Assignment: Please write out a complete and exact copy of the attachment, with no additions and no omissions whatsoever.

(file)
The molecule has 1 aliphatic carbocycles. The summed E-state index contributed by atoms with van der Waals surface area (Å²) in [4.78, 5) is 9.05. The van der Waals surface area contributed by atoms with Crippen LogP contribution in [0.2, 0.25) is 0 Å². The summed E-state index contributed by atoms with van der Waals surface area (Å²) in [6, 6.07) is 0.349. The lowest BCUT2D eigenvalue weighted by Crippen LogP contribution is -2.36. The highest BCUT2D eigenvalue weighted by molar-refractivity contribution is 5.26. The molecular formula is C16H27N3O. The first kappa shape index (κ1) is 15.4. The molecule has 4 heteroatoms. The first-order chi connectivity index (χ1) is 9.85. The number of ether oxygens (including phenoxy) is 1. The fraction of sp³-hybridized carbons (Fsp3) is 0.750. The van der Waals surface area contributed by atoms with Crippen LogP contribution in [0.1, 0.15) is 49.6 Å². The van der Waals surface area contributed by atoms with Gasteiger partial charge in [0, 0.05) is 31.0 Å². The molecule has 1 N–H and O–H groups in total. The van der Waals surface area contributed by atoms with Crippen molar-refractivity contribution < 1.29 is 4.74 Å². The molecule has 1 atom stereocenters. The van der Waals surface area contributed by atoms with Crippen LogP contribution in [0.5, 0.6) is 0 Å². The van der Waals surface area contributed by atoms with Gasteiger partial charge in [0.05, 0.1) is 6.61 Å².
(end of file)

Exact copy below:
The molecule has 1 aliphatic carbocycles. The summed E-state index contributed by atoms with van der Waals surface area (Å²) in [4.78, 5) is 9.05. The van der Waals surface area contributed by atoms with Crippen LogP contribution in [0.2, 0.25) is 0 Å². The summed E-state index contributed by atoms with van der Waals surface area (Å²) in [6, 6.07) is 0.349. The lowest BCUT2D eigenvalue weighted by Crippen LogP contribution is -2.36. The highest BCUT2D eigenvalue weighted by molar-refractivity contribution is 5.26. The molecular formula is C16H27N3O. The first kappa shape index (κ1) is 15.4. The molecule has 4 heteroatoms. The first-order chi connectivity index (χ1) is 9.85. The number of ether oxygens (including phenoxy) is 1. The fraction of sp³-hybridized carbons (Fsp3) is 0.750. The van der Waals surface area contributed by atoms with Crippen LogP contribution in [0.1, 0.15) is 49.6 Å². The van der Waals surface area contributed by atoms with Gasteiger partial charge in [0, 0.05) is 31.0 Å². The molecule has 1 N–H and O–H groups in total. The van der Waals surface area contributed by atoms with Crippen molar-refractivity contribution < 1.29 is 4.74 Å². The molecule has 1 atom stereocenters. The van der Waals surface area contributed by atoms with Crippen LogP contribution in [0.5, 0.6) is 0 Å². The van der Waals surface area contributed by atoms with Gasteiger partial charge in [0.05, 0.1) is 6.61 Å².